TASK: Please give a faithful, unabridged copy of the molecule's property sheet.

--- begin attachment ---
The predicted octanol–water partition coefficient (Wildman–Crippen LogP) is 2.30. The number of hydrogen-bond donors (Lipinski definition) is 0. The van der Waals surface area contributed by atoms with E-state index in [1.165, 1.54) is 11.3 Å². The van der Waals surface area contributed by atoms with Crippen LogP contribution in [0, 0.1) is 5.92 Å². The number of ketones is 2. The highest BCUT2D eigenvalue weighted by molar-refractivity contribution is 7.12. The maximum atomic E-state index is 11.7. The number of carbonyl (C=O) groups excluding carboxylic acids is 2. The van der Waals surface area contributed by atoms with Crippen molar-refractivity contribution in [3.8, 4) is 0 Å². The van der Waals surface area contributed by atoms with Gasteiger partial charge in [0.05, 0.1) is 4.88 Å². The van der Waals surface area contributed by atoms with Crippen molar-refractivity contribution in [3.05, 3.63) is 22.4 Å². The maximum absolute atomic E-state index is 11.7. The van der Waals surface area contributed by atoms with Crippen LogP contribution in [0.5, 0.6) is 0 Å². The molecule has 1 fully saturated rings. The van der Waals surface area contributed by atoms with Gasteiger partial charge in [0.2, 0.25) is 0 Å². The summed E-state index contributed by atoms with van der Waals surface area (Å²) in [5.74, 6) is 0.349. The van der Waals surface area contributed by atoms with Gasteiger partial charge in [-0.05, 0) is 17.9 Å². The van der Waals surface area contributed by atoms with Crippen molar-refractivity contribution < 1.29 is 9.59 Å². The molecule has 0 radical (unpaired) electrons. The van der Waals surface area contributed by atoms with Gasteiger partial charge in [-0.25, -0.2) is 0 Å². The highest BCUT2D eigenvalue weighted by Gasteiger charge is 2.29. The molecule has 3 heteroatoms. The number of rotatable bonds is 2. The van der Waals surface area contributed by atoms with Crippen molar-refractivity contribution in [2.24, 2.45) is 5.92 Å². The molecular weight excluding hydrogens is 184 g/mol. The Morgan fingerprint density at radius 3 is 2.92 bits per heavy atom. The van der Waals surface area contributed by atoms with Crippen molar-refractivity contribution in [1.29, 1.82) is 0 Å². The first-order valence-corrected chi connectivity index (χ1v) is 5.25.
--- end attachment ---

The predicted octanol–water partition coefficient (Wildman–Crippen LogP) is 2.30. The number of hydrogen-bond donors (Lipinski definition) is 0. The van der Waals surface area contributed by atoms with E-state index in [1.165, 1.54) is 11.3 Å². The van der Waals surface area contributed by atoms with Crippen LogP contribution in [0, 0.1) is 5.92 Å². The number of ketones is 2. The highest BCUT2D eigenvalue weighted by molar-refractivity contribution is 7.12. The maximum atomic E-state index is 11.7. The number of carbonyl (C=O) groups excluding carboxylic acids is 2. The van der Waals surface area contributed by atoms with Crippen molar-refractivity contribution in [3.8, 4) is 0 Å². The van der Waals surface area contributed by atoms with Gasteiger partial charge in [0.05, 0.1) is 4.88 Å². The van der Waals surface area contributed by atoms with Crippen molar-refractivity contribution in [3.05, 3.63) is 22.4 Å². The maximum absolute atomic E-state index is 11.7. The van der Waals surface area contributed by atoms with Crippen LogP contribution in [0.5, 0.6) is 0 Å². The molecule has 1 fully saturated rings. The van der Waals surface area contributed by atoms with Gasteiger partial charge in [0.2, 0.25) is 0 Å². The summed E-state index contributed by atoms with van der Waals surface area (Å²) in [5.74, 6) is 0.349. The van der Waals surface area contributed by atoms with Gasteiger partial charge in [-0.05, 0) is 17.9 Å². The van der Waals surface area contributed by atoms with Crippen molar-refractivity contribution < 1.29 is 9.59 Å². The molecule has 0 radical (unpaired) electrons. The van der Waals surface area contributed by atoms with Gasteiger partial charge in [-0.25, -0.2) is 0 Å². The highest BCUT2D eigenvalue weighted by Gasteiger charge is 2.29. The molecule has 3 heteroatoms. The number of rotatable bonds is 2. The van der Waals surface area contributed by atoms with Crippen molar-refractivity contribution in [2.24, 2.45) is 5.92 Å². The molecular weight excluding hydrogens is 184 g/mol. The Morgan fingerprint density at radius 3 is 2.92 bits per heavy atom. The van der Waals surface area contributed by atoms with Crippen molar-refractivity contribution in [1.29, 1.82) is 0 Å². The first-order valence-corrected chi connectivity index (χ1v) is 5.25.